David Lieberman, MD, PhD, reviews the potential role and the goals of gene therapy in the treatment of Rett syndrome.
David Lieberman, MD, PhD: The role of gene therapy in Rett syndrome is a tricky one. What’s interesting about the MECP2 gene is that if there’s a mutation and the function of the gene is impaired, you have less MECP2 gene, you have Rett syndrome, [and you] have a few symptoms.
If you overexpress MECP2, you can get what’s called the MECP2 duplication syndrome, where those individuals also have a number of neurologic problems. They have communication deficits, they have hand function deficits, and they have seizures. The expression of MECP2 has to be tightly regulated. There’s not too much gene expressed because of the gene therapy. There are companies that are developing some regulatory elements…that will permit the gene to be expressed in much lower amounts in cells that already have normal MECP2 levels. In those cells, where there’s lower MECP2 levels, the gene therapy would boost the MECP2 content in that cell. There is already 1 company, Taysha Gene Therapy, that launched a trial in women [aged 18 and older] with Rett syndrome in Canada. I don’t know if anyone’s been dosed yet, but at least that is an imminent trial. I think that trial may also come to the United States. There’s another company, Neurogene, that’s also working on a similar project. What’s interesting about both gene therapies is we know that MECP2 has downstream effects on several genes. It’s a regulator of transcription as both a transcription activator and a transcription repressor. Although the number of downstream targets is very large, the actual impact of that regulation is small. It’s really the impact of lots of small changes on a lot of genes that that produce Rett syndrome. I don’t think that the drugs that we would use can mimic the same type of pharmacology or actions on several different cellular processes; it just it’s too vast, too wide. They don’t all coalesce into a particular metabolic pathway. I think that gene therapy has the promise of improving the lives of our patients with Rett syndrome in ways that traditional pharmaceuticals wouldn’t be able to do.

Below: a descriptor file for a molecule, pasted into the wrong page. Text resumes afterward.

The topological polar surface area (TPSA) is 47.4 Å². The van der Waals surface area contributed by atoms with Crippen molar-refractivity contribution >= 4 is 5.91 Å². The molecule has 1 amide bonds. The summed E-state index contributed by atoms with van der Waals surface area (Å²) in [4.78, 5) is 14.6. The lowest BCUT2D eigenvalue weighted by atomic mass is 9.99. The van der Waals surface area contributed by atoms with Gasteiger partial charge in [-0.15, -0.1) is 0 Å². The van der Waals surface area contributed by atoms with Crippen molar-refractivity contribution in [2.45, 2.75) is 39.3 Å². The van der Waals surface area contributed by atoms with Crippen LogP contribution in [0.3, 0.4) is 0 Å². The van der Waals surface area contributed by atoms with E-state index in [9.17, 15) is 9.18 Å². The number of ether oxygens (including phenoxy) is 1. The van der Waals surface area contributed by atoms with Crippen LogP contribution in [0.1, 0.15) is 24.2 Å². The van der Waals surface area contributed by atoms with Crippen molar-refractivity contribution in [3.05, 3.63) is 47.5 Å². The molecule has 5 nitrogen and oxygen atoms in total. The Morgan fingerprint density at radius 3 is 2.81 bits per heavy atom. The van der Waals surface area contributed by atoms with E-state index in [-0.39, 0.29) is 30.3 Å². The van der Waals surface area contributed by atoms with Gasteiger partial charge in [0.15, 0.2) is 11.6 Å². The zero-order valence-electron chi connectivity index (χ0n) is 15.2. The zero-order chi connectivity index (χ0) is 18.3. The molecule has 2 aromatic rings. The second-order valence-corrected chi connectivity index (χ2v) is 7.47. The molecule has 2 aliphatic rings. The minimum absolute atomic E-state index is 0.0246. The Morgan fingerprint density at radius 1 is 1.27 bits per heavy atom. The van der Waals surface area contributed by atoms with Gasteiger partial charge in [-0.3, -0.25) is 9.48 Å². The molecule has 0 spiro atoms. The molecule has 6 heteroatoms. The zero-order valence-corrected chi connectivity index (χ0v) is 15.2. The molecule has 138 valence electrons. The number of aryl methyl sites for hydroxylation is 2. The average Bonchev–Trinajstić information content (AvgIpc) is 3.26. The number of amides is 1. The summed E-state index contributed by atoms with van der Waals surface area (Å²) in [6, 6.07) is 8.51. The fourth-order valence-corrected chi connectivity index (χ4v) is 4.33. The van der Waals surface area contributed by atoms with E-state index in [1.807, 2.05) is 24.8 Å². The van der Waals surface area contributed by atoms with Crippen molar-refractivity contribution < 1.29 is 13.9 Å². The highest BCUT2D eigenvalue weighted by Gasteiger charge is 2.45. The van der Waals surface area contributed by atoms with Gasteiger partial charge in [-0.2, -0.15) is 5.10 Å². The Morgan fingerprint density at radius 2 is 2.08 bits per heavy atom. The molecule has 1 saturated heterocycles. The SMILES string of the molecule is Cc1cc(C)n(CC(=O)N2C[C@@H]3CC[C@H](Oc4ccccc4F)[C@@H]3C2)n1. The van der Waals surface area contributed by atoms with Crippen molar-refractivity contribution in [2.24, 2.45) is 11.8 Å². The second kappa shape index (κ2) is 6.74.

The goals of therapy, as I see it for Rett syndrome, should be treating the symptoms that are kind of comorbid with Rett syndrome, as well as trying to treat, as best we can, some of the core features, including the hand function, communication, repetitive hand stereotypies, and ambulation. We also have to do it in such a way that it’s not too burdensome to the patient or to the family. We try to avoid medications that are too sedating for patients, which could reduce their quality of life. We have to balance medications and other [adverse] effects so that there aren’t interactions between some of the drugs, since there are a lot of medications that we’re using.
Transcript edited for clarity.